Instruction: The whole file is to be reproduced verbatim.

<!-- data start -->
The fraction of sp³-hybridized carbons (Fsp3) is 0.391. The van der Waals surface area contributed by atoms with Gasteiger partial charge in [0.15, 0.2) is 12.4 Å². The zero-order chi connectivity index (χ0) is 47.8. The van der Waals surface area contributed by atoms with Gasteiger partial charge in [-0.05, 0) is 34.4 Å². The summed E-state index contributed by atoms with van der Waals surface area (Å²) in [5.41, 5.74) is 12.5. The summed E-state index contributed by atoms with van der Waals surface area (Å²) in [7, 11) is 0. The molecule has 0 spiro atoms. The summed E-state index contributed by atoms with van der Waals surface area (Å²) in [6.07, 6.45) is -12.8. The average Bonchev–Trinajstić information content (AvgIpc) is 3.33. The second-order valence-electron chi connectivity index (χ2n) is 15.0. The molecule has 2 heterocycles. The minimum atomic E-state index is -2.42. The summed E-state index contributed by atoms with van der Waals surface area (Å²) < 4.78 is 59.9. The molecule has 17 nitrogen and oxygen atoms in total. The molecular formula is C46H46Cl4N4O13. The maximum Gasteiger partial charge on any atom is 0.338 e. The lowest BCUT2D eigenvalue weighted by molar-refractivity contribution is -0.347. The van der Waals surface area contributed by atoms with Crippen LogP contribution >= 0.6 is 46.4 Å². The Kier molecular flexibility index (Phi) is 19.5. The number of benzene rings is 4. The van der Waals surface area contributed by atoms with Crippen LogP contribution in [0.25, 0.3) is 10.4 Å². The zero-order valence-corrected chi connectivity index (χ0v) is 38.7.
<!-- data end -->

The fraction of sp³-hybridized carbons (Fsp3) is 0.391. The van der Waals surface area contributed by atoms with Gasteiger partial charge in [0.15, 0.2) is 12.4 Å². The zero-order chi connectivity index (χ0) is 47.8. The van der Waals surface area contributed by atoms with Gasteiger partial charge in [-0.05, 0) is 34.4 Å². The summed E-state index contributed by atoms with van der Waals surface area (Å²) in [5.41, 5.74) is 12.5. The summed E-state index contributed by atoms with van der Waals surface area (Å²) in [7, 11) is 0. The molecule has 0 spiro atoms. The summed E-state index contributed by atoms with van der Waals surface area (Å²) in [6.07, 6.45) is -12.8. The average Bonchev–Trinajstić information content (AvgIpc) is 3.33. The second-order valence-electron chi connectivity index (χ2n) is 15.0. The molecule has 2 heterocycles. The minimum atomic E-state index is -2.42. The summed E-state index contributed by atoms with van der Waals surface area (Å²) < 4.78 is 59.9. The molecule has 17 nitrogen and oxygen atoms in total. The molecular formula is C46H46Cl4N4O13. The maximum Gasteiger partial charge on any atom is 0.338 e. The lowest BCUT2D eigenvalue weighted by molar-refractivity contribution is -0.347. The van der Waals surface area contributed by atoms with Crippen LogP contribution >= 0.6 is 46.4 Å². The Kier molecular flexibility index (Phi) is 19.5. The number of benzene rings is 4. The van der Waals surface area contributed by atoms with Crippen LogP contribution in [0.25, 0.3) is 10.4 Å². The zero-order valence-corrected chi connectivity index (χ0v) is 38.7.